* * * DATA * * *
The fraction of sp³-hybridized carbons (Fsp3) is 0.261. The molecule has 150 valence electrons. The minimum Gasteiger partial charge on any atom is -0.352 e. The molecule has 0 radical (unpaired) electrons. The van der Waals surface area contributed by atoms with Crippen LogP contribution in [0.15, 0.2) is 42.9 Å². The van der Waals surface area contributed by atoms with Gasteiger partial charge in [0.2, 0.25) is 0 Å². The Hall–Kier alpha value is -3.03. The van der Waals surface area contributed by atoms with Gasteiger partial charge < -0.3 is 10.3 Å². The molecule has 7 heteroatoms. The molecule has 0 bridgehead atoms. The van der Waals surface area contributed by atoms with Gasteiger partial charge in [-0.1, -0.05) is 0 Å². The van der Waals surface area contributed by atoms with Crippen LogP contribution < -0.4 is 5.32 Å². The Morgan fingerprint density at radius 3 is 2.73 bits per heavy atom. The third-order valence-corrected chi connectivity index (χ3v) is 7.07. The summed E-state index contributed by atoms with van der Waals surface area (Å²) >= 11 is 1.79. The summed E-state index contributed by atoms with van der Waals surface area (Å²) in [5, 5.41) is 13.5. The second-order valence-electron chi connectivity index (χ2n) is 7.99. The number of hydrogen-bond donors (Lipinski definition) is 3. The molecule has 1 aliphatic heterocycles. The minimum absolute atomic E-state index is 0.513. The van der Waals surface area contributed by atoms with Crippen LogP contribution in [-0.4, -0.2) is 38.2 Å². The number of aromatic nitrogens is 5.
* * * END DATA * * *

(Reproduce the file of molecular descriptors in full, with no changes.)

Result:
The fraction of sp³-hybridized carbons (Fsp3) is 0.261. The molecule has 150 valence electrons. The minimum Gasteiger partial charge on any atom is -0.352 e. The molecule has 0 radical (unpaired) electrons. The van der Waals surface area contributed by atoms with Crippen LogP contribution in [0.15, 0.2) is 42.9 Å². The van der Waals surface area contributed by atoms with Gasteiger partial charge in [0.2, 0.25) is 0 Å². The Hall–Kier alpha value is -3.03. The van der Waals surface area contributed by atoms with Gasteiger partial charge < -0.3 is 10.3 Å². The molecule has 7 heteroatoms. The molecule has 0 bridgehead atoms. The van der Waals surface area contributed by atoms with Gasteiger partial charge in [-0.1, -0.05) is 0 Å². The van der Waals surface area contributed by atoms with Crippen LogP contribution < -0.4 is 5.32 Å². The Morgan fingerprint density at radius 3 is 2.73 bits per heavy atom. The third-order valence-corrected chi connectivity index (χ3v) is 7.07. The summed E-state index contributed by atoms with van der Waals surface area (Å²) >= 11 is 1.79. The summed E-state index contributed by atoms with van der Waals surface area (Å²) in [5, 5.41) is 13.5. The second-order valence-electron chi connectivity index (χ2n) is 7.99. The number of hydrogen-bond donors (Lipinski definition) is 3. The molecule has 1 aliphatic heterocycles. The minimum absolute atomic E-state index is 0.513. The van der Waals surface area contributed by atoms with Crippen LogP contribution in [-0.4, -0.2) is 38.2 Å². The number of aromatic nitrogens is 5.